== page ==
With SEO taking a dramatic change of direction over the past year (Panda, Venice and Penguin), we’ve seen endless articles ruminating over just about everything under the sun – except the impact the updates have had on keywords! The apparent significance of keywords has slipped dramatically, which begs the obvious question: what is the future for keywords?
In the past I’m sure you can remember some of the simplistic keyword techniques that were used to boost web page rankings. It was simply a matter of doing some keyword research, following the keyword density rule, inserting the magic words in the meta tags, title tags etc – and job done!
Things have changed. In a post-Penguin world, it looks like keywords may have slipped down the pecking order (if you’ll pardon the pun!). For a while now, it’s been clear that keywords are less of a ranking factor with Google. The search engine has in fact stated that they no longer require keyword indicators. This has led many industry experts to believe context is now king.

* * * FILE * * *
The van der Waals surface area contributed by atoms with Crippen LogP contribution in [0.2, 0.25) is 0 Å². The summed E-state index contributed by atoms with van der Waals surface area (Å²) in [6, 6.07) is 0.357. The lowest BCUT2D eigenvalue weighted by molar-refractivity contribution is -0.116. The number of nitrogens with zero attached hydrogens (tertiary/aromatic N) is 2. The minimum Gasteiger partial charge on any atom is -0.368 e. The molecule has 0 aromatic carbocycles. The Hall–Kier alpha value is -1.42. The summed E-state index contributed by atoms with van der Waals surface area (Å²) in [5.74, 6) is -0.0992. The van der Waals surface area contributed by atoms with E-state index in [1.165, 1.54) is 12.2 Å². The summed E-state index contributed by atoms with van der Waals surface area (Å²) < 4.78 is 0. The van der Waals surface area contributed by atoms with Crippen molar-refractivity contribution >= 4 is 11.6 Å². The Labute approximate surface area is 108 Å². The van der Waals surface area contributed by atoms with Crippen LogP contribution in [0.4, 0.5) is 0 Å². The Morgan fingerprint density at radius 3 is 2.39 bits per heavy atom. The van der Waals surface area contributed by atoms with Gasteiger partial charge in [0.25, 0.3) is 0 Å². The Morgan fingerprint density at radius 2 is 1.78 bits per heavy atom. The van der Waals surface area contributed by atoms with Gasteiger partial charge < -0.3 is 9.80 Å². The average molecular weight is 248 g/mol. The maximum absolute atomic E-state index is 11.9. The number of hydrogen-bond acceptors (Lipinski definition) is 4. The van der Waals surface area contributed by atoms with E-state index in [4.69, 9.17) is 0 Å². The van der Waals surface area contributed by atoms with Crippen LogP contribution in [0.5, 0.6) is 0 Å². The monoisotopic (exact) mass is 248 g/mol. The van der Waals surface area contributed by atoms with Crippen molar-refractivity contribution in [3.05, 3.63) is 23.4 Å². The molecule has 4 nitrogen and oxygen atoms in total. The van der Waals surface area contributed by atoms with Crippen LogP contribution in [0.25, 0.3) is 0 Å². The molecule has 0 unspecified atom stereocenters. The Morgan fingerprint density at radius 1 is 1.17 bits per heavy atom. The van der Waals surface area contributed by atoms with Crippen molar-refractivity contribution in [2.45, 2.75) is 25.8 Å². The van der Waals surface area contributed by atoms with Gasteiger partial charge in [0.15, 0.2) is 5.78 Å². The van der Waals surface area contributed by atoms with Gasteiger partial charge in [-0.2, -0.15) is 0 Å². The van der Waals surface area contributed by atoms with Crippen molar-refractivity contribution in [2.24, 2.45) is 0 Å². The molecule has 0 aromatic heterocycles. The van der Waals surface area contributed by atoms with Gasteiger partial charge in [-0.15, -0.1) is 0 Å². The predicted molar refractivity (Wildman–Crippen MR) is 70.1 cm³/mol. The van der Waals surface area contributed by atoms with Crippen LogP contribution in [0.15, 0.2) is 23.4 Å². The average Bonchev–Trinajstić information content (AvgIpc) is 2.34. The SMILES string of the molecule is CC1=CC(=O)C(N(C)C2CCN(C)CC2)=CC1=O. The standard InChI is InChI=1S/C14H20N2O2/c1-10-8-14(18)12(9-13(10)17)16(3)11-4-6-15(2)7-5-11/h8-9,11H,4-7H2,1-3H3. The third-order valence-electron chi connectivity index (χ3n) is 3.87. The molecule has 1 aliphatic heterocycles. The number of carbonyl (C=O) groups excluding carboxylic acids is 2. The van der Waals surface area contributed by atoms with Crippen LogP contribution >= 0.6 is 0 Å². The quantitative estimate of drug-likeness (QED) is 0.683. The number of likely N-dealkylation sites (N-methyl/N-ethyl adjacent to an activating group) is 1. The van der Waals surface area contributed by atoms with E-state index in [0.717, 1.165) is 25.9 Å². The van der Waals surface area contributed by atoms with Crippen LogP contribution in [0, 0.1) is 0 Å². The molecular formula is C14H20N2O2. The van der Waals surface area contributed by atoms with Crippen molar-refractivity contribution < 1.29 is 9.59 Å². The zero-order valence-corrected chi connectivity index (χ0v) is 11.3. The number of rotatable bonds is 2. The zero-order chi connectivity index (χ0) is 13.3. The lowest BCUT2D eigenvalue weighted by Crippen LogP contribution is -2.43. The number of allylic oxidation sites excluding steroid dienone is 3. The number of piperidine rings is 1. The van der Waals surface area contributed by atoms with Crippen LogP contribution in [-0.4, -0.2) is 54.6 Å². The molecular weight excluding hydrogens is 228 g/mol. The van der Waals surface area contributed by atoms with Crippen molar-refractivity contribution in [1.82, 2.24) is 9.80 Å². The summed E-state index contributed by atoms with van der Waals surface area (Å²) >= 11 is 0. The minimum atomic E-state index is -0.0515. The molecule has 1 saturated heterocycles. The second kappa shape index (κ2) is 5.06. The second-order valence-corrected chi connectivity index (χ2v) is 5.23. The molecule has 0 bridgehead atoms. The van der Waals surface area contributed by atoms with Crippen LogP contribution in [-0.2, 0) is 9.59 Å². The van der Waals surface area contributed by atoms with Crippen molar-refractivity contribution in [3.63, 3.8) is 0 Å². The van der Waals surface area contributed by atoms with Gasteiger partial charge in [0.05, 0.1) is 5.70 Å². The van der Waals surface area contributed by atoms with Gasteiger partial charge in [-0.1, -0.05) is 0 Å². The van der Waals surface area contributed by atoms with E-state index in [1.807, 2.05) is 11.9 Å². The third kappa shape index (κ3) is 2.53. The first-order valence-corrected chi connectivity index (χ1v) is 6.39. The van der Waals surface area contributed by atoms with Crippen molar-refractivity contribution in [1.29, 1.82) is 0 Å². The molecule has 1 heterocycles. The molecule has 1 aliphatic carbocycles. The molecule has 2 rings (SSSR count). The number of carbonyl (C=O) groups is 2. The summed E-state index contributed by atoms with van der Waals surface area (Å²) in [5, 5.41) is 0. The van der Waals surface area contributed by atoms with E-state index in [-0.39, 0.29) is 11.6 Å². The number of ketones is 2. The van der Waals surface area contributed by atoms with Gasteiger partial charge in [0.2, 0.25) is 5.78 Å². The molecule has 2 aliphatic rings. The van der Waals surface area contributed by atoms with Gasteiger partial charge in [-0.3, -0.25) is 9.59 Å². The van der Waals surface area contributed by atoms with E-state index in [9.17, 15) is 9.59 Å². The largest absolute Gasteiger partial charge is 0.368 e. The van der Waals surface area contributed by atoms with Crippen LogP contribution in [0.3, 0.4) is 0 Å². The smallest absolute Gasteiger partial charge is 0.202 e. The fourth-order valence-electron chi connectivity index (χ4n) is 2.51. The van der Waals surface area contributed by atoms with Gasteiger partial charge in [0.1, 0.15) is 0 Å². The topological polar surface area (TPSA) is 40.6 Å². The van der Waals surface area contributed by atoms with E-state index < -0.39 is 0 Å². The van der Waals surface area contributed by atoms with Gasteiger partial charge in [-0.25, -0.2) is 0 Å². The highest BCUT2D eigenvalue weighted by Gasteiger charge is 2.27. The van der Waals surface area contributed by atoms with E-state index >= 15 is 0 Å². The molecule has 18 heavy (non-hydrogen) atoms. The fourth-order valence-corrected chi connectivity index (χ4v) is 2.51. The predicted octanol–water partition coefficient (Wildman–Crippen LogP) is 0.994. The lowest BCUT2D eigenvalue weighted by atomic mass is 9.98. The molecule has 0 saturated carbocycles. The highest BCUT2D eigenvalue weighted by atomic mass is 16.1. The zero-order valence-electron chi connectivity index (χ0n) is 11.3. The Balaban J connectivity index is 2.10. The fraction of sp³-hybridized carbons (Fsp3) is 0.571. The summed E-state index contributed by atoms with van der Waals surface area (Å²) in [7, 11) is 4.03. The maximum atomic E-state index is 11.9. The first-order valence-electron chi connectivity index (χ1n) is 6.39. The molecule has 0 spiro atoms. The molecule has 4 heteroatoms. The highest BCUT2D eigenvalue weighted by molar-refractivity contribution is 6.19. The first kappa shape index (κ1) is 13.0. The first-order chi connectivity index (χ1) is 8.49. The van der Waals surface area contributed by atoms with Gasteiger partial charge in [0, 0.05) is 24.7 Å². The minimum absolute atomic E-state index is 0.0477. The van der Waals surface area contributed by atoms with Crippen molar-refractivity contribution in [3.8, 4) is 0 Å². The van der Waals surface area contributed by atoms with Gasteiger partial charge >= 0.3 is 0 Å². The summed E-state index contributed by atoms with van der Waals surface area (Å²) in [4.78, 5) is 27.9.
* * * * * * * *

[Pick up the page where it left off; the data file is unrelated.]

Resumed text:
Another example of this can be seen in the recent Penguin update which has resulted in penalising the over-optimisation of anchor text links. In other words, anchor text links using blatant, unnatural keywords have been made void and many sites have seen a dip in rankings because of this.
With ‘context’ now taking precedence, what are the alternatives?
Put simply, all the copy on your site needs to be ‘natural’. You really shouldn’t try to tailor your copy to suit Google’s algorithms. It should be written in a ‘natural’ style where your carefully-researched keywords make a subtle appearance in the headline, and possibly in the opening and closing paragraphs of your copy. Google has got a whole lot smarter – so it might be a good idea to re-visit your existing web copy, or bring a new approach to the table with any newly-written pages. As in real life, ‘how’ you say something can often be as important as ‘what’ you say!
So do keywords have a future?
Personally, I feel that keywords will always be around – but probably playing a ‘bit-part’ role as far as SEO is concerned. For many years now, we’ve heard rumours circulating about semantic search revolutionising SEO as we know it. If semantic search was to take precedence over traditional search, it would transform the concept of SEO. To gain a real understanding of the future of search as seen by Google, take a look at their “Project Glass” video…
What do you think? Do keywords have a future? What is the future of search? We would love to know!